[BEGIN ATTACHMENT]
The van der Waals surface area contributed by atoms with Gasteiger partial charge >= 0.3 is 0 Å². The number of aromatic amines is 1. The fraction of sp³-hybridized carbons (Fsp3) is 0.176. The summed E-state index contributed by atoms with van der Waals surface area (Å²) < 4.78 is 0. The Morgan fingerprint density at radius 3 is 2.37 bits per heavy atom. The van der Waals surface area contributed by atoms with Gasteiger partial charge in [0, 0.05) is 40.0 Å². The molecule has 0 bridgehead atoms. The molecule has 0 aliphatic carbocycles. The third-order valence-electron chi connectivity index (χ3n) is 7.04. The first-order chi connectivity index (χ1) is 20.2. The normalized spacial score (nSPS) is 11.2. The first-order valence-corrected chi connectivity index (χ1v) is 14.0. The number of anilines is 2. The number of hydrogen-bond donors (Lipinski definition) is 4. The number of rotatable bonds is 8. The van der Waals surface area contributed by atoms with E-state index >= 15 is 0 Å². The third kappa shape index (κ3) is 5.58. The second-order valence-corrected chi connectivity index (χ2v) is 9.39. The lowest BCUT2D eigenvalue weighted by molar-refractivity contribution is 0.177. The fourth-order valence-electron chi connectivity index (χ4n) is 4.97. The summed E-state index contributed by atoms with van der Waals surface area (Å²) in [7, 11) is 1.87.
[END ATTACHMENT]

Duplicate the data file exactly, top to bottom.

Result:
The van der Waals surface area contributed by atoms with Gasteiger partial charge >= 0.3 is 0 Å². The number of aromatic amines is 1. The fraction of sp³-hybridized carbons (Fsp3) is 0.176. The summed E-state index contributed by atoms with van der Waals surface area (Å²) < 4.78 is 0. The Morgan fingerprint density at radius 3 is 2.37 bits per heavy atom. The van der Waals surface area contributed by atoms with Gasteiger partial charge in [0, 0.05) is 40.0 Å². The molecule has 0 bridgehead atoms. The molecule has 0 aliphatic carbocycles. The third-order valence-electron chi connectivity index (χ3n) is 7.04. The first-order chi connectivity index (χ1) is 20.2. The normalized spacial score (nSPS) is 11.2. The first-order valence-corrected chi connectivity index (χ1v) is 14.0. The number of anilines is 2. The number of hydrogen-bond donors (Lipinski definition) is 4. The number of rotatable bonds is 8. The van der Waals surface area contributed by atoms with E-state index >= 15 is 0 Å². The third kappa shape index (κ3) is 5.58. The second-order valence-corrected chi connectivity index (χ2v) is 9.39. The lowest BCUT2D eigenvalue weighted by molar-refractivity contribution is 0.177. The fourth-order valence-electron chi connectivity index (χ4n) is 4.97. The summed E-state index contributed by atoms with van der Waals surface area (Å²) in [7, 11) is 1.87.